by Alex Gugel , all rights reserved
Longs Peak - Keyhole Route
Longs Peak - Keyhole Route Trail Guide for Rocky Mountain National Park (NP) in Colorado. Published by the National Park Service (NPS).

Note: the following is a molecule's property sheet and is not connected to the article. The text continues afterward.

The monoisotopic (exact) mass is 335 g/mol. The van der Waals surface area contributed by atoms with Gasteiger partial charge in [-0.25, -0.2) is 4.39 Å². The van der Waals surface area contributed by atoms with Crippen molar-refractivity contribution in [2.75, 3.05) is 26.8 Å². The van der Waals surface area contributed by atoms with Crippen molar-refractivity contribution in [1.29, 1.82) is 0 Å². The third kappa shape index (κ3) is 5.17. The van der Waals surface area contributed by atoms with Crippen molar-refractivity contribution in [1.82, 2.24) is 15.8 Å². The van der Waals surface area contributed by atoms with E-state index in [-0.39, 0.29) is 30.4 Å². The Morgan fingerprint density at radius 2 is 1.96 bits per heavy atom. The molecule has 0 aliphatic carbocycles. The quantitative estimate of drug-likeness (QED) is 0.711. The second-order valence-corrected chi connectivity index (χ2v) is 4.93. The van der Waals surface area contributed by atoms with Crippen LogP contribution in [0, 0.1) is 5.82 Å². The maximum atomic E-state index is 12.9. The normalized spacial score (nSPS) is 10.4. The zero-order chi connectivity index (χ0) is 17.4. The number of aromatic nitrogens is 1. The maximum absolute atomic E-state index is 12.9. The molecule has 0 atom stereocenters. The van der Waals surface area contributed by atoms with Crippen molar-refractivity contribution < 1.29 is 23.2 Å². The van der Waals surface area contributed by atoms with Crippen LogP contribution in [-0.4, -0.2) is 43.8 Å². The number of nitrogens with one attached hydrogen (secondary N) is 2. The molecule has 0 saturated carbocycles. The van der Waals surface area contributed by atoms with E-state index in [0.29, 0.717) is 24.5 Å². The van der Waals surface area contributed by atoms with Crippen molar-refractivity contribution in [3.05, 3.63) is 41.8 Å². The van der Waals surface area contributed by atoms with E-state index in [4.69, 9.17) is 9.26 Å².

Rocky Mountain National Park Service U.S. Department of the Interior Rocky Mountain National Park Longs Peak Keyhole Route Guide The Narrows in August The Keyhole Route to the summit of Longs Peak (14,259 feet) is an extraordinary climbing experience. The route provides stunning views as it circumnavigates the upper mountain on the way to the summit. For Your Safety The Keyhole Route Is NOT a Hike It is a climb that crosses enormous sheer vertical rock faces—often with falling rocks—and requires scrambling where an unroped fall would likely be fatal. The route has narrow ledges, loose rock, and steep cliffs. The terrain requires good route-finding and scrambling skills. Use caution, as injuries requiring rescue are very dangerous and take many hours, if not days, to evacuate. Stay on the marked route. Straying from it can be perilous. The best route follows red and yellow bull’s-eyes. If you lose the bull’s-eyes you are likely off-route and will encounter more difficult climbing with more severe consequences. It is important to retrace your steps back to the bull’s-eyes before continuing; don’t shortcut. Start Early, Make Good Choices • Begin your climb no later than 3 am to be off the summit early in the day. The 15-mile round-trip takes 10 to 15 hours on average. • The most important part of your climb is preparing to safely return. Resist summit fever: enjoy the experience, but be willing to turn around at any time. • Good choices are critical! The toughest part of the climb up Longs Peak is the last 1.5 miles from The Keyhole to the summit. Know your limits. If you’re too tired, turn around. If you don’t feel well or the weather changes, turn around. • Stay together—don’t climb alone. Tell someone where you are going and when you expect to return. Pay Attention to Altitude High elevations can cause altitude sickness and may aggravate existing health conditions. Use caution. Take time to acclimatize to the park’s high altitude before attempting strenuous hikes. Rest, drink lots of fluids, eat salty snacks, and take progressively longer and more strenuous hikes. If altitude sickness persists, descent is the only effective treatment. Longs Peak’s Weather is Extreme Before starting your trip, check current conditions online (go.nps.gov/LongsPeak) or with a ranger (970 586-1206). The most common snow- and ice-free time of year is mid-July through mid-September. However, weather and conditions vary. There is no way to predict weather on Longs Peak. The Keyhole Route can have ice, snow, and winter-like conditions at any time, requiring greater skill and judgment. Be prepared to quickly turn back during sudden, drastic weather changes. Carry Enough Food and Water Food is your fuel. Pack high-energy snacks. Eat before, during, and after your climb to help maintain your energy. There are no water sources on the Keyhole Route. Bring at least 3–4 quarts. There are water sources lower down the mountain, but they must be properly treated. Don’t Forget Other Important Gear 33Bring waterproof outer layers and extra layers for warmth, including a warm hat and gloves. 33Wear a hat, sunglasses, and sunscreen. Sunlight can damage your eyes and skin, even on cloudy days. 33Carry a map and compass or GPS. Know how to use them. 33Wear sturdy footwear with good ankle support and a treaded sole. Bring extra socks. 33Bring emergency items including a first aid kit, headlamp or flashlight, whistle, pocket knife, and emergency fire-starting materials. 33Don’t rely on cell phones. Many areas have no service. Visit go.nps.gov/LongsPeak for more information and up-to-date conditions LPK 05-2017 The Keyhole Route (August conditions) 1. The Keyhole from the Boulderfield When you reach the Boulderfield, the hiking trail ends. Cross boulder field terrain to reach The Keyhole, where the climbing route to the summit begins. 2. The Ledges From The Keyhole, find the first of a series of red and yellow bull’seyes marking the best route to and from the summit. Travel across a series of very narrow ledges along a cliff edge. Carefully climb a constricted slot-like section with two iron bars drilled into the rock. Continue up toward the high point along the Ledges section. Then follow a gradually descending traverse to the base of The Trough. Take note of the Ledges/Trough junction, as some climbers have had difficulty locating this point while on the descent. 3. Looking down on The Trough Continue up to the broad gulley called The Trough. This section is full of loose rock. Be careful of other climbers and rockfall. At the top of The Trough, you will come to a short steep section. Carefully climb this section to the start of the Narrows. 4. The Narrows The Narrows crosses a sheer vertical rock face on a narrow ledge. A series of boulders and hand holds will assist you on this constricted ledge. Continue to the base of the Homestretch. 5. The Homestretch The Homestretch is a polished granite slab that guards the summit. This section requires scrambling with your hands and feet and can have ice and snow throughout summer. Although there are many options, the bull’s-eyes generally provide the best route to the summit. 6. The Summit Once you’ve reached the summit, you’re halfway on your journey. Take a moment, have a snack, and catch your breath. Make sure you’re off the summit early in the day. Although possible any time, afternoon thunderstorms are likely in the summer months and will greatly increase the difficulty and time required to descend. Remember to use caution and stick to the route. Most accidents occur on the way down.